Although Eid al-Adha is always on the same day of the Islamic calendar, the date on the Gregorian calendar (also known as the western or Christian calendar) varies from year to year since it is a solar calendar and the Islamic calendar is a lunar calendar. Furthermore, Eid al-Adha falls on one of two different Gregorian dates in different parts of the world because the boundary of crescent visibility is different from the international date line. It should be noted that in the Muslim calendar, a holiday begins at sunset on the previous day.
Employers are required to reasonably accommodate religious practices unless accommodation would cause an undue hardship on the conduct of business.
Navigating Holidays in the Workplace – Decking the Halls
A potentially difficult issue for employers during the holidays is whether to allow employees to decorate their workspaces with religious symbols and whether the company itself should decorate. Employees don’t have an absolute right to engage in religious speech and expression in the workplace. Employers may establish reasonable restrictions on their manner of religious speech or expression in the workplace. If employees generally able to decorate their workspaces with pictures and other items, a prohibition on decorations that are religious might be discriminatory. Also, one religion should not receive favoritism over another. If one employee can put up Christmas decorations, another one should be able to put up Kwanzaa decorations.
There is a distinction between allowing employees to decorate their personal workspaces and the company decorating the office. An employers should never promote one religion over another or endorse religion generally. Accordingly, decorations should stick to a general holiday theme rather than focusing on Christmas, Hanukkah, Kwanzaa, and so on. It’s best to keep decorations as nonspecific and neutral as possible. The same considerations apply to the office holiday party.
Navigating Holidays in the Workplace – Floating Holidays
In recent years, many employers have begun using a bank of “floating” holidays in full or partial replacement of a system of company-designated holidays. Floating holidays are days that the employee can self-designate as holidays in order to take a day off. Employees may use floating holidays to observe a religious holiday, create a long weekend when a company-recognized holiday falls on a Thursday, take a day off on his or her birthday, etc.
Some companies use a combination of designated and floating holidays, and a small but growing group of employers use floating holidays exclusively. If your company employs a floating holiday system, you may wish to implement specific rules and procedures that provide for ample notice to the employer when an employee chooses to designate a floating holiday.
The FLSA requires that covered employers pay nonexempt employees 11/2 times their regular rate for all hours worked in excess of 40 in a workweek. Because time off for holidays is not “hours worked,” holiday time is excluded from the overtime calculation. (However, although they are under no statutory obligation to do so, some employers choose to include holiday time off in the overtime calculation.) Similarly, the FLSA does not require employers to pay time-and-a-half to employees who work on designated holidays unless that time exceeds 40 hours in the workweek.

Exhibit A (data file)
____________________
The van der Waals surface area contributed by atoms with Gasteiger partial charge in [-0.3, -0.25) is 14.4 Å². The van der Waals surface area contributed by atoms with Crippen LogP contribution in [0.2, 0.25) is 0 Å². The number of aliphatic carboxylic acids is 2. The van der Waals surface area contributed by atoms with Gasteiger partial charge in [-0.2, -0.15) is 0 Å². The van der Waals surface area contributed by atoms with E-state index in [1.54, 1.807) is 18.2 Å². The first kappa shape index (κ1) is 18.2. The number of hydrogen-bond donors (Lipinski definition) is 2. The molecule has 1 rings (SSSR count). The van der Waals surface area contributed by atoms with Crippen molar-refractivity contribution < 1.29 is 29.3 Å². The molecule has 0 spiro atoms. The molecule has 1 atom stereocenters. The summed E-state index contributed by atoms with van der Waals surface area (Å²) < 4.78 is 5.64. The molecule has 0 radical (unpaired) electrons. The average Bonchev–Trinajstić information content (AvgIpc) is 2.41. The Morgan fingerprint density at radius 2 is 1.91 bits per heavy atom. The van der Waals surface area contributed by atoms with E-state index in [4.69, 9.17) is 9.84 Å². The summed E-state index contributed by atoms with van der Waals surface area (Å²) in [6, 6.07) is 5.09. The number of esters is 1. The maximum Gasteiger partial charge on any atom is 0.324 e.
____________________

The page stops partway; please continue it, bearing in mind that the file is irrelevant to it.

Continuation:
An employee works 9 hours a day Monday through Thursday for a total of 36 hours. Friday is a holiday, and the employee has the day off. Under an established policy, the company pays the employee for 8 hours on holidays, and the regular workweek runs Sunday through Saturday. Although the employee will receive pay for 44 hours, they worked only 36 hours. The employee is entitled only to straight time for all 44 hours.
However, the employee would have been entitled to 4 hours of overtime if the employee had actually worked 8 hours on the Friday. Overtime pay is due not because Friday was a holiday, but because the hours worked on that day put the employee over the 40-hour mark.
Although they are under no statutory obligation to do so, many companies pay employees their regular pay plus a premium when they work on a scheduled holiday. Under the FLSA, holiday premiums need not be considered in calculating the employee’s “regular rate” for overtime purposes. In addition, holiday premiums can offset overtime pay due under the FLSA. The FLSA isn’t the only federal law that can interact with holidays. There is information on how to handle holidays that fall during an employee’s Family and Medical Leave Act leave.
Many companies require employees to complete an initial 30- to 90-day period before they are eligible to receive pay for holiday time off. To prevent absenteeism near holidays, some employers require employees to work the last workday before and the first workday after a holiday in order to receive pay for the holiday. Many companies pay part-time and temporary employees for holiday time off. Usually the amount of compensation for part-time workers is prorated on basis of the number of hours the employee regularly works.